Going it alone is not the way to a long and fulfilled life. We live longer when we have a good social network, and emotional support from friends and family is not only an important quality of life component, but also better for your health and mental wellbeing. With life expectancy on the up and up our prospects for a long life are further improving if we can develop and maintain a solid social network.
But building one, and then keeping it alive, takes work. It's pretty easy to make friends anywhere you go on a regular basis, where you run into the same people over and over. Any committee in your community, that does something that tickles your fancy, will do, any organization with regular meetings, any cultural or sports activity around town, all sorts of school activities (if you are a parent of younger children), church or temple of course, gyms and exercise classes, community events - so many opportunities. For retired people volunteering is really meaningful because it feels good to help and be useful.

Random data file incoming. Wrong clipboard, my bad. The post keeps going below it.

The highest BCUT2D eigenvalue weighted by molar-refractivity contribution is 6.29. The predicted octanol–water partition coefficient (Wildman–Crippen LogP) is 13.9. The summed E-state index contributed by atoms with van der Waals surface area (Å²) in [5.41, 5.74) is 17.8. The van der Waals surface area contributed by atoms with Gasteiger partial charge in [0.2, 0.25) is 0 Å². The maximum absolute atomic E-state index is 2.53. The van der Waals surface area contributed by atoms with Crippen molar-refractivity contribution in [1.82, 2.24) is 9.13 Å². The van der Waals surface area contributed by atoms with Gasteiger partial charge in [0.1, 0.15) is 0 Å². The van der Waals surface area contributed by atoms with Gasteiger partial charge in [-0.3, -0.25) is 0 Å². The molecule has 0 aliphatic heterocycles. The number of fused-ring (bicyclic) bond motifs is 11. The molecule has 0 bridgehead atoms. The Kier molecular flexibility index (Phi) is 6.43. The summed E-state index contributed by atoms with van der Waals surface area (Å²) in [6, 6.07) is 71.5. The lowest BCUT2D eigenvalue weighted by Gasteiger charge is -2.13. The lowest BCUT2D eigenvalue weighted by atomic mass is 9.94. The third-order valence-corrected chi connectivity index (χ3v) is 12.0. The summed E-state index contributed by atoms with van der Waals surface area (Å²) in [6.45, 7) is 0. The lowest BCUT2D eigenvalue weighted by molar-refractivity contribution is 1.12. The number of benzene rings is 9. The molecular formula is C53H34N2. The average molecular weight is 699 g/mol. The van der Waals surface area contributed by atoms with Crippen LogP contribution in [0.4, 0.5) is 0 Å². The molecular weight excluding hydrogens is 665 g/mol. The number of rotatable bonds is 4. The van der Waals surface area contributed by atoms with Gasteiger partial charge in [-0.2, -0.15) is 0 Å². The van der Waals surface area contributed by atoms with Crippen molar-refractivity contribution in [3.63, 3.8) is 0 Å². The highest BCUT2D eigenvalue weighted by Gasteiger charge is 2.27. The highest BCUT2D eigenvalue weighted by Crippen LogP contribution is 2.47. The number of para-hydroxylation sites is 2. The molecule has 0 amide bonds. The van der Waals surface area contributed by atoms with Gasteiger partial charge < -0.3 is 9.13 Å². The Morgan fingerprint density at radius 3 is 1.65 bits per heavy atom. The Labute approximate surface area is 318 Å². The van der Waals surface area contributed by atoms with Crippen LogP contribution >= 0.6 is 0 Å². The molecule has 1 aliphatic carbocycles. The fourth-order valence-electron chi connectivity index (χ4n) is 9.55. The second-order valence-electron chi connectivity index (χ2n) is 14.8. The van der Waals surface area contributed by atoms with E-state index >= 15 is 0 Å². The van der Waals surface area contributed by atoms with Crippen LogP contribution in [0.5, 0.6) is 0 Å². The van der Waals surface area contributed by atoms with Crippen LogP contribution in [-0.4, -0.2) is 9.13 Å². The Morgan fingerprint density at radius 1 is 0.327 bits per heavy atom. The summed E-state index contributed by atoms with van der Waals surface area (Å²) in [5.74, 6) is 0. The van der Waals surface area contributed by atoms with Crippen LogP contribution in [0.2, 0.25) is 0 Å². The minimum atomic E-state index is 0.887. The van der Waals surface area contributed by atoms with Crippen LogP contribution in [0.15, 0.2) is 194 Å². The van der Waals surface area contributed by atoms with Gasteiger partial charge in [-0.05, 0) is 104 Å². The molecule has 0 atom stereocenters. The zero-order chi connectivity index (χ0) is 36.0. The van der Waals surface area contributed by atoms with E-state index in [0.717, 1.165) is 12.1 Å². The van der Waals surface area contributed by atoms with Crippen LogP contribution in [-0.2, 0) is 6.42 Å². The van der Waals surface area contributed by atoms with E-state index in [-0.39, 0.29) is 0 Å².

Maintaining your network is key to remaining engaged and always having a good social network to draw on. In order to get invited you need to invite, in order to have a conversation you need to engage, in order to remain in your friends' minds you need to remind them. And kindness follows you. Call, send birthday wishes, ask your friends to do something with you, drop by their house for tea, offer your help. It's reciprocal. If you don't reach out they may forget you or think you are not interested.